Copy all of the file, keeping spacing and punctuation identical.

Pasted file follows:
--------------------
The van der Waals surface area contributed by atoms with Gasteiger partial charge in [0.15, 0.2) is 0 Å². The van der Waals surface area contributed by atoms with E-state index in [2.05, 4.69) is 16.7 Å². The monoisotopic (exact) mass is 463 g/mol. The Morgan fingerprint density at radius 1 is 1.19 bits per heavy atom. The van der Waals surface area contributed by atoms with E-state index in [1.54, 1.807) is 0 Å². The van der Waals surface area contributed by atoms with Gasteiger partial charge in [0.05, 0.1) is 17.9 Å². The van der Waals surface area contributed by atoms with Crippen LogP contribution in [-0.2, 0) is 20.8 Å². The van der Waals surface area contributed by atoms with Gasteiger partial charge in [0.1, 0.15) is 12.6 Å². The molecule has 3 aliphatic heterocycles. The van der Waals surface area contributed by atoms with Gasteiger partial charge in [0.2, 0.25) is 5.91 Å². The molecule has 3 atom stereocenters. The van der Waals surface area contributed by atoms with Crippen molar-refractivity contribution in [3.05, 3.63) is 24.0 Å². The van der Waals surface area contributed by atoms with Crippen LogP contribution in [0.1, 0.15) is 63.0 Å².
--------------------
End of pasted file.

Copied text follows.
The van der Waals surface area contributed by atoms with Gasteiger partial charge in [0.15, 0.2) is 0 Å². The van der Waals surface area contributed by atoms with E-state index in [2.05, 4.69) is 16.7 Å². The monoisotopic (exact) mass is 463 g/mol. The Morgan fingerprint density at radius 1 is 1.19 bits per heavy atom. The van der Waals surface area contributed by atoms with E-state index in [1.54, 1.807) is 0 Å². The van der Waals surface area contributed by atoms with Gasteiger partial charge in [0.05, 0.1) is 17.9 Å². The van der Waals surface area contributed by atoms with Crippen LogP contribution in [-0.2, 0) is 20.8 Å². The van der Waals surface area contributed by atoms with Gasteiger partial charge in [0.1, 0.15) is 12.6 Å². The molecule has 3 aliphatic heterocycles. The van der Waals surface area contributed by atoms with Gasteiger partial charge in [0.2, 0.25) is 5.91 Å². The molecule has 3 atom stereocenters. The van der Waals surface area contributed by atoms with Crippen molar-refractivity contribution in [3.05, 3.63) is 24.0 Å². The van der Waals surface area contributed by atoms with Crippen LogP contribution in [0.1, 0.15) is 63.0 Å².